I grew up on the outskirts of Southampton, one half of our "garden" was wild, with Damson trees where the Nightingales sang on hot summer nights and a glorious tangle of gorse and broom where we made camps in the summer. Yarrow and Bladder Campion grew at the lawn-edge, and we had a dry stony soil in banks around a triangle of land where my dad grew strawberries. Here lived the lizards and slow-worms. Kids used to come from miles around to try and catch them! I grew up learning how to recognize and handle reptiles. How they would first wee on you in an attempt to get you to let go of them, and if that didn't work, they would drop their tail. I cringe now at the memory of both a common lizard, with its beautiful skin pattern in browns and beiges, and one of the ubiquitous slow-worms, who varied from deep chocolate brown to almost silvery, dropping their tails whilst being held captive by my curiosity.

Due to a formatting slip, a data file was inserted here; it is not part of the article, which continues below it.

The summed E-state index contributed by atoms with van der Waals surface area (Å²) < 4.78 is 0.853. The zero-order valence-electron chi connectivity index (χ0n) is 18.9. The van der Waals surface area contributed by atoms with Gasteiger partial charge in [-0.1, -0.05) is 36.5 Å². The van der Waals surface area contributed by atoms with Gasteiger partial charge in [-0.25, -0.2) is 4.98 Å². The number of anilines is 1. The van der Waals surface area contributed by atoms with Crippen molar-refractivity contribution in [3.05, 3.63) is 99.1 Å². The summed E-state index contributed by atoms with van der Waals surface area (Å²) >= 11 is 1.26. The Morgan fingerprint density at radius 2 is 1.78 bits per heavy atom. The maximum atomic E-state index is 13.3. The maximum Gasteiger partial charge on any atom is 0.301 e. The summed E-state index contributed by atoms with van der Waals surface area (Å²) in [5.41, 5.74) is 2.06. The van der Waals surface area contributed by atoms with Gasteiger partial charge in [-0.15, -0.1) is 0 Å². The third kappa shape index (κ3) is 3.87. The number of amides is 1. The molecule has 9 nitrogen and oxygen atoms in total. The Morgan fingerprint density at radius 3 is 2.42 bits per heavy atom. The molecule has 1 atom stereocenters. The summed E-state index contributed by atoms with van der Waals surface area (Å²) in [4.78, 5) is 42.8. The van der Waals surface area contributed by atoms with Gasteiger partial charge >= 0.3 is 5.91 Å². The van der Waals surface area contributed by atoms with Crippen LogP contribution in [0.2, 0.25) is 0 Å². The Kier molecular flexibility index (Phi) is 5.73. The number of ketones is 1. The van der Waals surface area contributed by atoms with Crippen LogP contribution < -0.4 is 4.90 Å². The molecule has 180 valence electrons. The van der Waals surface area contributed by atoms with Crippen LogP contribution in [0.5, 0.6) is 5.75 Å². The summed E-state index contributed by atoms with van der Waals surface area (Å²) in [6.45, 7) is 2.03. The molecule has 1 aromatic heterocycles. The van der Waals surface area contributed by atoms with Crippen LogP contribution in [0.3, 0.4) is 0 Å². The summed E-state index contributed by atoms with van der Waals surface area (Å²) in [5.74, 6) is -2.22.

When I was about six, a neighbour's daughter who was a couple of years older was doing a project for school where you had to identify wild flowers and press them into a scrap book, and thus began my life-long interest in botany. I'm not an expert - I know more than many people, not as much as others, but I continually try and extend my knowledge. I can still recall where I first saw such-and-such - the highlight of my (botanical) life being the first time I saw Viper's Bugloss growing in Dorset (near the village of Kingston in the Purbecks). It was one of the coloured illustrations in my Observer's Book of Wild Flowers which I got when I was 6 or 7 and with its pink and blue flowers it looked so exotic.